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A New Jose Dávila Exhibition in A Stunning Brutalist Church

If you've ever visited König Galerie in Berlin, which is housed in a renovated 1967 Brutalist church with a skylit concrete nave, you'll know that there are only a few places in the world to experience contemporary art in such a breathtaking setting. There are also only a few artists whose work would be quite so at home in that nave as Jose Dávila, the Mexican sculptor who trained as an architect and is known for his focus on space, balance, and proportion.
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Anne Brandhøj

Week of October 21, 2019

A weekly Saturday recap to share with you our favorite links, discoveries, exhibitions, and more from the past seven days. This week: an explosion of color in our current must-see art exhibitions, an affordable new housewares series by Philippe Malouin, and four very different takes on wooden furniture, including the table above.
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At a Paris Gallery, Furniture and Art in Colorful Conversation

We've always been fans of exhibitions that put furniture in conversation with art, but often those exhibitions are a solo affair. On view currently at Galerie Derouillon in Paris, though, is an exhibition in which an artist and a furniture designer instead riff on one another's work: Called Conversation, the exhibition features furniture made by the French designer Frédéric Pellenq and paintings and objects by artist Alexandre Benjamin Navet.
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This Dutch Artist’s Warped Archival Photos Are the Break From Reality We Need Right Now

When I first discovered the Dutch artist Koen Hauser, and his Skulptura series in particular, I viewed his work as an escape — moments of disrupted reality, primarily in the form of warps and swirls edited into photos of artworks and artifacts taken from old books and museum archives. And I liked it not only because it was weird and disorienting, but because I had rarely seen that kind of technique deployed to such beautiful effect. Yet there's actually more going on in Hauser's images.
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Kim Bartelt

Kim Bartelt’s Pastel Paper “Paintings” Are the Bedrock of Her Berlin Home

When Kim Bartelt was an art student at Parsons, and then a young set designer in New York, she would often collect the colored tissue paper that comes with clothing purchases from small boutiques, or wrapped around samples when calling in pieces for a photoshoot. The papers sat for years around her apartment in a giant Paul Smith bag — first in New York, then back home in Berlin — before eventually becoming the abstract "painting" that would become the basis for a body of work she's been creating for more than half a decade.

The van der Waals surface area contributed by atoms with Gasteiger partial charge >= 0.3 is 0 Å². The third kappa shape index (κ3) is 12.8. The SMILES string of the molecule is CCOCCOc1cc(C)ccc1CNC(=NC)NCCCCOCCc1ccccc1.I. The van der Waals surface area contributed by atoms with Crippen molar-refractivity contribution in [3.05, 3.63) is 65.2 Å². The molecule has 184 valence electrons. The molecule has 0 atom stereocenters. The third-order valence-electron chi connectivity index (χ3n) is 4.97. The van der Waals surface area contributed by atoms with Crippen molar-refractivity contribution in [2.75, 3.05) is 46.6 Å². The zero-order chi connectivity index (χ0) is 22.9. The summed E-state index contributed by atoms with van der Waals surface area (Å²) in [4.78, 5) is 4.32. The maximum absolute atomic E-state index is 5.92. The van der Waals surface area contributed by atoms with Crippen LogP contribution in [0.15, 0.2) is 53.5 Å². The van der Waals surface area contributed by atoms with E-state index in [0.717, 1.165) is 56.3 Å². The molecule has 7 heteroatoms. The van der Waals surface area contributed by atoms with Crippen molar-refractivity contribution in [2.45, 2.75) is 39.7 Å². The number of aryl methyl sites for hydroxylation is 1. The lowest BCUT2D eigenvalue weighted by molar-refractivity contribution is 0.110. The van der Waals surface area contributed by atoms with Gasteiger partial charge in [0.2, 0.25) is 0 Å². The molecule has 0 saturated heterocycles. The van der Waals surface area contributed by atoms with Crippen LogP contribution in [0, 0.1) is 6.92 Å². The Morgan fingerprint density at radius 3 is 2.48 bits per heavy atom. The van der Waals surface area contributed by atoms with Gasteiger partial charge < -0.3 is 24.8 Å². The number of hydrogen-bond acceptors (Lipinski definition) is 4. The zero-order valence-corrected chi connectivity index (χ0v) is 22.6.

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Week of September 9, 2019

A weekly Saturday recap to share with you our favorite links, discoveries, exhibitions, and more from the past seven days. This week: the latest exhibition of enigmatic work by Jonathan Muecke, several new specimens of curvy and blobby furniture, and a show of paintings by Brian Rideout whose source material is 1970s interior photography (above).
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Week of August 19, 2019

A weekly Saturday recap to share with you our favorite links, discoveries, exhibitions, and more from the past seven days. This week: new hanging mobiles by two geometry-obsessed design studios, an auction for the ACLU of artworks by the likes of Sam Moyer and Zoe Latta, and a trio of 3-D rendering talents — including Oscar Piccolo, above — imagine their ideal smoking rooms.
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A New Show Takes Inspiration From the Same Idea That Drove Duchamp and the Dadaists

For Hilda Hellström’s latest exhibition at Étage Projects, opening this Friday, the Swedish-born, Copenhagen-based artist looked to a rather unusual source for inspiration: a semi-obscure literary idea known as "pataphysics," popularized by the 19th-century French poet and playwright Alfred Jarry (and once memorably referred to as "your favorite cult artist’s favorite pseudoscience" by Pitchfork). Pataphysics is a philosophy that gives credence to that which exists even beyond the metaphysical realm — in other words, the imaginary, the irrational, and the unreal.
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This Art-For-Hire Company By a London Interiors Stylist is a Genius Idea

As an interiors stylist, Laura Fulmine was constantly on the hunt for license-free art that could easily be photographed and shared — a deeply frustrating task made even harder by more stringent recent copyright laws. So she did what any reasonable person in 2019 might do: She started a company that would offer the exact thing she had always been searching for.
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Week of May 6, 2019

A weekly Saturday recap to share with you our favorite links, discoveries, exhibitions, and more from the past seven days. This week: Airbrushed ceramics made from analog paintings, our favorite discoveries from two French design shops, and the best of this year's Frieze New York.
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Week of April 29, 2019

A weekly Saturday recap to share with you our favorite links, discoveries, exhibitions, and more from the past seven days. This week, a light inspired by an iconic hat, a colorful gift shop we'd like to move into, and a donation-based Los Angeles home rental on a do-good mission.
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